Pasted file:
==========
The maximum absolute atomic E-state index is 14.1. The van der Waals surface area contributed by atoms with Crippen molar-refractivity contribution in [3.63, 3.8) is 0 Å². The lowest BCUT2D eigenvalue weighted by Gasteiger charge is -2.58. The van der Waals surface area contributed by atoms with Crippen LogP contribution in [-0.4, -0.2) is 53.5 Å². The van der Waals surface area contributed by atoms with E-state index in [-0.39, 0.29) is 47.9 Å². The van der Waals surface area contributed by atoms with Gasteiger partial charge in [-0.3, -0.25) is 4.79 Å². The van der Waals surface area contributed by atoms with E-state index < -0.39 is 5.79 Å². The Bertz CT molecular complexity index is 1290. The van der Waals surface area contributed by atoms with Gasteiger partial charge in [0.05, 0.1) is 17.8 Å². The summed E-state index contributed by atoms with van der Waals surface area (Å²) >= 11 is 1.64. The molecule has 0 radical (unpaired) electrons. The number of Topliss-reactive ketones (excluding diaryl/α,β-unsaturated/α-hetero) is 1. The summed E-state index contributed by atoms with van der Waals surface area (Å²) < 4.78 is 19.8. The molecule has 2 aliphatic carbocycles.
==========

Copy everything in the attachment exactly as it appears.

The maximum absolute atomic E-state index is 14.1. The van der Waals surface area contributed by atoms with Crippen molar-refractivity contribution in [3.63, 3.8) is 0 Å². The lowest BCUT2D eigenvalue weighted by Gasteiger charge is -2.58. The van der Waals surface area contributed by atoms with Crippen LogP contribution in [-0.4, -0.2) is 53.5 Å². The van der Waals surface area contributed by atoms with E-state index in [-0.39, 0.29) is 47.9 Å². The van der Waals surface area contributed by atoms with Gasteiger partial charge in [-0.3, -0.25) is 4.79 Å². The van der Waals surface area contributed by atoms with E-state index < -0.39 is 5.79 Å². The Bertz CT molecular complexity index is 1290. The van der Waals surface area contributed by atoms with Gasteiger partial charge in [0.05, 0.1) is 17.8 Å². The summed E-state index contributed by atoms with van der Waals surface area (Å²) >= 11 is 1.64. The molecule has 0 radical (unpaired) electrons. The number of Topliss-reactive ketones (excluding diaryl/α,β-unsaturated/α-hetero) is 1. The summed E-state index contributed by atoms with van der Waals surface area (Å²) < 4.78 is 19.8. The molecule has 2 aliphatic carbocycles.